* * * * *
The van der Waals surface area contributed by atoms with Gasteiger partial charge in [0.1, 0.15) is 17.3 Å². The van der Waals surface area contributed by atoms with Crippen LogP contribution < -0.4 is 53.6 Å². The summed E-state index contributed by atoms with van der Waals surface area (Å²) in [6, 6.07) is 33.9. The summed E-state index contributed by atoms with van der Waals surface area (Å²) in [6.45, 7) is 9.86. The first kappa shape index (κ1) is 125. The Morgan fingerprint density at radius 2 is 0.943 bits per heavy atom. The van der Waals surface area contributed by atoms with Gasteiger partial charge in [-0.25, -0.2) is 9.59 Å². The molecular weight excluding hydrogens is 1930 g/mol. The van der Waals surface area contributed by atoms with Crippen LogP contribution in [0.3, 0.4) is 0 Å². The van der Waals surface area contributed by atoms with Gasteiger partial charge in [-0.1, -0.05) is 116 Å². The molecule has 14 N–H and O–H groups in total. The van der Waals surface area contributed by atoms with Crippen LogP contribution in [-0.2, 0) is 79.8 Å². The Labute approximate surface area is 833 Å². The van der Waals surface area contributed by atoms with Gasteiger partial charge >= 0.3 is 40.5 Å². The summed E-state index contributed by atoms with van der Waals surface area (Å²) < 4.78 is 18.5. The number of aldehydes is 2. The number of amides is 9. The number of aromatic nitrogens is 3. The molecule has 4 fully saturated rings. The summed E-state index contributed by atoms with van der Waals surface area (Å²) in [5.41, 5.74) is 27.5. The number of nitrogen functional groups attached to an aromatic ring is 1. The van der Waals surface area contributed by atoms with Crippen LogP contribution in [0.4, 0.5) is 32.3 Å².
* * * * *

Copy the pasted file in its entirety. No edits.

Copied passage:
The van der Waals surface area contributed by atoms with Gasteiger partial charge in [0.1, 0.15) is 17.3 Å². The van der Waals surface area contributed by atoms with Crippen LogP contribution < -0.4 is 53.6 Å². The summed E-state index contributed by atoms with van der Waals surface area (Å²) in [6, 6.07) is 33.9. The summed E-state index contributed by atoms with van der Waals surface area (Å²) in [6.45, 7) is 9.86. The first kappa shape index (κ1) is 125. The Morgan fingerprint density at radius 2 is 0.943 bits per heavy atom. The van der Waals surface area contributed by atoms with Gasteiger partial charge in [-0.25, -0.2) is 9.59 Å². The molecular weight excluding hydrogens is 1930 g/mol. The van der Waals surface area contributed by atoms with Crippen LogP contribution in [0.3, 0.4) is 0 Å². The van der Waals surface area contributed by atoms with Gasteiger partial charge in [-0.1, -0.05) is 116 Å². The molecule has 14 N–H and O–H groups in total. The van der Waals surface area contributed by atoms with Crippen LogP contribution in [-0.2, 0) is 79.8 Å². The Labute approximate surface area is 833 Å². The van der Waals surface area contributed by atoms with Gasteiger partial charge >= 0.3 is 40.5 Å². The summed E-state index contributed by atoms with van der Waals surface area (Å²) < 4.78 is 18.5. The number of aldehydes is 2. The number of amides is 9. The number of aromatic nitrogens is 3. The molecule has 4 fully saturated rings. The summed E-state index contributed by atoms with van der Waals surface area (Å²) in [5.41, 5.74) is 27.5. The number of nitrogen functional groups attached to an aromatic ring is 1. The van der Waals surface area contributed by atoms with Crippen LogP contribution in [0.4, 0.5) is 32.3 Å².